different from other areas in the state and may require a unique funding solution.

6. To meet existing and future local capital needs for production of water supply,
local governments and water utilities should be given additional revenue-raising

While local referenda requirements should not be attached to any additional
authority provided, the following policies should be required to provide
local governments should expressly articulate the public policy
considerations for selecting the new funding source, how the money will be
spent and the relationship to other existing sources of funding for water
local governments may use the new money on projects of primarily local
impact, but, if the project will have interjurisdictional impacts, the project
must serve a regional purpose and avoid interjurisdictional conflict.
if private water utilities exist in the area, a local government accessing these
new funding sources must allow the private utility to share in these monies
since the utilities' customers will contribute to the payment of these taxes.
these new monies must not be used to replace, supplant or support the
diversion of existing levels of funding for water projects for use on projects or
activities unrelated to water.

7. There should be new funding to allow the districts or state to provide limited
funding for projects which contribute to the greater public good. To be of "greater
public good", a project must be of regional or statewide significance, must support
the strategies of the Regional Water Supply Plan and must:
create a nearby, dependable, sustainable supply of water which is not
otherwise financially feasible through use of other available funding sources,

be economically or environmentally superior in preventing or limiting
adverse areawide water resource impacts but which is initially more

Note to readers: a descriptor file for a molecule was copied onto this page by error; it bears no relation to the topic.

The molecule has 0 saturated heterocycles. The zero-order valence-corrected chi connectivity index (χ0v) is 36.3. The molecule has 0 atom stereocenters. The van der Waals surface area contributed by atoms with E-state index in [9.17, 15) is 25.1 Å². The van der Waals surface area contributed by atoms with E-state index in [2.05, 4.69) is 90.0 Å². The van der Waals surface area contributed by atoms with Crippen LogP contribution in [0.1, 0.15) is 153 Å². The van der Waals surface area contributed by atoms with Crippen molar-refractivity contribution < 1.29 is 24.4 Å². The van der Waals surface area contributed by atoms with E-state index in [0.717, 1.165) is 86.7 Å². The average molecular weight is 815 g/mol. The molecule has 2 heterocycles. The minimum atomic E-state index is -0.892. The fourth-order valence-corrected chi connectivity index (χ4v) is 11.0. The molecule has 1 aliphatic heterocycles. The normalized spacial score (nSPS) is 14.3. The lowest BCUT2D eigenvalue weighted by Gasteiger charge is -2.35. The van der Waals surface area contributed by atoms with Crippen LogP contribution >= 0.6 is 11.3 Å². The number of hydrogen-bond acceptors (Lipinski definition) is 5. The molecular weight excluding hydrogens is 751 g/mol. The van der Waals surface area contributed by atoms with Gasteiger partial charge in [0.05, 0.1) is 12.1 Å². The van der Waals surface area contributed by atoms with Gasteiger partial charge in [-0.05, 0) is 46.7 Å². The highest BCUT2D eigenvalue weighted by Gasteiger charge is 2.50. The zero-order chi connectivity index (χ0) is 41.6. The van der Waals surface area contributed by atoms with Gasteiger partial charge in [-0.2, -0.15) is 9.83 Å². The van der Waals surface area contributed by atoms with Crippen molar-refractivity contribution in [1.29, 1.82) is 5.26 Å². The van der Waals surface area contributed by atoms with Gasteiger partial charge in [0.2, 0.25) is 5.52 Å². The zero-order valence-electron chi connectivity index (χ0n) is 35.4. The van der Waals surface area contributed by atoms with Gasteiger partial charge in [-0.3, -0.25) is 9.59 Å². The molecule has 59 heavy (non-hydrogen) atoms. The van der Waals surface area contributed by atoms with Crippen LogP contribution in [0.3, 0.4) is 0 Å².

expensive than other potential alternatives, or
make significant implementation of reuse or conservation of water in a
manner which contributes to the sustainability of regional water sources.

8. It is in the long-term best interest of Florida for the Legislature adopt enabling
legislation and to appropriate the required 20% matching funds to allow the use of a
revolving loan fund through access to new moneys available under the
amendments to the federal Safe Drinking Water Act.
State appropriation of $8.8 million for federal FY 1997 generates a total of
$57 million.
State appropriation of $6.9 million for federal FY 1998 generates a total of
$41 million.

9. Given the likelihood of limited new funding and recognizing the various types
of problems which need to be addressed, the Legislature should consider providing
further public policy direction on prioritizing the use of new funding.

The drafting group has reviewed the definitions for "water supply development"
and "water resources development" as currently proposed by the Planning
Committee. We suggest that the Funding Committee adopt the following changes:

"Water resources development" means the formulation and implementation of
regional water resource management strategies, including the collection and
evaluation of surface water and groundwater data; non-structural programs to
protect water sources; the development of regional water resource implementation
programs; and the construction, operation and maintenance of major public works
facilities to provide for flood control, surface and underground water storage, and
groundwater recharge augmentation; and technical assistance to local governments
and water utilities.

"Water supply development" means the planning, design, construction, operation,
and maintenance of public or private facilities for water collection, treatment,
transmission and distribution for sale, resale, or end use.